Source: Business Insider
For Ólafur, president of Iceland, the crisis of 2008 was personal. The sudden collapse was a painful reminder that Iceland was a small, isolated place.
Now, of course, most headlines we see about Iceland seem positive. Iceland is repaying its IMF loans early, unemployment is down, and growth is above average. The streets of Reykjavik seem calm and happy.
Other countries, of course, haven't been so lucky. The crisis remains front page news in Greece, Italy and Spain —countries that followed a very different response from Iceland's.
After the crisis, the country held a full judicial investigation, and went against "the prevailing economic orthodoxies of the American, European and IMF model." Ólafur says that he likes to think that the IMF learned more from Iceland during this time than vice versa.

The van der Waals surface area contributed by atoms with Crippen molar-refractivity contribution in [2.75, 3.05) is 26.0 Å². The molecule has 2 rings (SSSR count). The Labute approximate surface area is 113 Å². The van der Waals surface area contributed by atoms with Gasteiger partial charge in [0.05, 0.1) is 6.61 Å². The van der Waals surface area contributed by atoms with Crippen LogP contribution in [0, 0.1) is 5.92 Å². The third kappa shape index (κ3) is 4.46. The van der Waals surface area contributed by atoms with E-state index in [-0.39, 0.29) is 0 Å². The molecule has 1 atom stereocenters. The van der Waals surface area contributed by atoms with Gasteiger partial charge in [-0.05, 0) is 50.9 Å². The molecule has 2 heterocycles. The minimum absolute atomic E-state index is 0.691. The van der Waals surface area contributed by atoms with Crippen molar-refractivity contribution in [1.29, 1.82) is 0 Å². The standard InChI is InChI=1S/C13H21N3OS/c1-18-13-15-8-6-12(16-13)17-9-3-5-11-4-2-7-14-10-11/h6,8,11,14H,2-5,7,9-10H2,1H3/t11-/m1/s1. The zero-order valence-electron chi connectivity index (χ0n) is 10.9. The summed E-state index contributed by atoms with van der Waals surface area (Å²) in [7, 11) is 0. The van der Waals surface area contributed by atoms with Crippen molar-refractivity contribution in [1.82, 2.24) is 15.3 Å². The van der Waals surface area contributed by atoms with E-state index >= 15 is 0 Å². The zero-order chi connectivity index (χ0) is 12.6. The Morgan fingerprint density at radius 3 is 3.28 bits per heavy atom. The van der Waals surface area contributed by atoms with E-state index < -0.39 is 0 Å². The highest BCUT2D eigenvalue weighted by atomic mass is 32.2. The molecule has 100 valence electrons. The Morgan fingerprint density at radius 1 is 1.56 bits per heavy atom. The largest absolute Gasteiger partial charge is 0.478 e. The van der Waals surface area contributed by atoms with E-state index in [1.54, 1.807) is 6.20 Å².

A key example of this approach is Iceland's refusal to pump money into failed banks. The decision was controversial at the time, but now looks increasingly wise. "I have never understood the argument —why a private bank or financial fund is somehow better for the well being and future of the economy than the industrial sector, the IT sector, the creative sector, or the manufacturing sector".
He says Iceland's lesson is that "If you want your economy to excel in the 21st century [...] a big banking sector, even a very successful banking sector, is bad news." "You could even argue that the bigger the banking sector is, the worse the news is for your economy," he adds, later blaming the huge growth of Iceland's banking sector on the prevailing European banking philosophy and incompetent rating agencies.
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